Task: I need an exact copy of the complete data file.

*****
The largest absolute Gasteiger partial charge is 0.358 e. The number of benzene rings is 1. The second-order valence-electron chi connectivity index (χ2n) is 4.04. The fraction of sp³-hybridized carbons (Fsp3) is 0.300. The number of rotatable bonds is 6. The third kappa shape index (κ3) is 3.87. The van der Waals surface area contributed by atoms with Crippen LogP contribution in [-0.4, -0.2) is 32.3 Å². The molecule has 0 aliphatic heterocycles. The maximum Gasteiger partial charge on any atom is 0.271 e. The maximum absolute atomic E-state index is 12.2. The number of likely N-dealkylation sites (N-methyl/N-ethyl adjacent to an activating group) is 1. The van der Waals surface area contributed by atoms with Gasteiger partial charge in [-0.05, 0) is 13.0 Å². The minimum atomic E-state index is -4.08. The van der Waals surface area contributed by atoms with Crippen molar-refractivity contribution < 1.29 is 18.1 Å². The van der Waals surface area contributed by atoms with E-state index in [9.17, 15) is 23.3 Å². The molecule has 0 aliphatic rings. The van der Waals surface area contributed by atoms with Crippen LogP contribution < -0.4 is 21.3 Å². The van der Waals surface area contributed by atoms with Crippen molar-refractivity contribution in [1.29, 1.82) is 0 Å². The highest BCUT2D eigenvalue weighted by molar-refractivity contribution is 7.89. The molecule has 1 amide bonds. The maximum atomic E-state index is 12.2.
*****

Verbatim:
The largest absolute Gasteiger partial charge is 0.358 e. The number of benzene rings is 1. The second-order valence-electron chi connectivity index (χ2n) is 4.04. The fraction of sp³-hybridized carbons (Fsp3) is 0.300. The number of rotatable bonds is 6. The third kappa shape index (κ3) is 3.87. The van der Waals surface area contributed by atoms with Crippen LogP contribution in [-0.4, -0.2) is 32.3 Å². The molecule has 0 aliphatic heterocycles. The maximum Gasteiger partial charge on any atom is 0.271 e. The maximum absolute atomic E-state index is 12.2. The number of likely N-dealkylation sites (N-methyl/N-ethyl adjacent to an activating group) is 1. The van der Waals surface area contributed by atoms with Gasteiger partial charge in [-0.05, 0) is 13.0 Å². The minimum atomic E-state index is -4.08. The van der Waals surface area contributed by atoms with Crippen molar-refractivity contribution < 1.29 is 18.1 Å². The van der Waals surface area contributed by atoms with E-state index in [9.17, 15) is 23.3 Å². The molecule has 0 aliphatic rings. The van der Waals surface area contributed by atoms with Crippen LogP contribution < -0.4 is 21.3 Å². The van der Waals surface area contributed by atoms with Crippen molar-refractivity contribution in [1.29, 1.82) is 0 Å². The highest BCUT2D eigenvalue weighted by molar-refractivity contribution is 7.89. The molecule has 1 amide bonds. The maximum atomic E-state index is 12.2.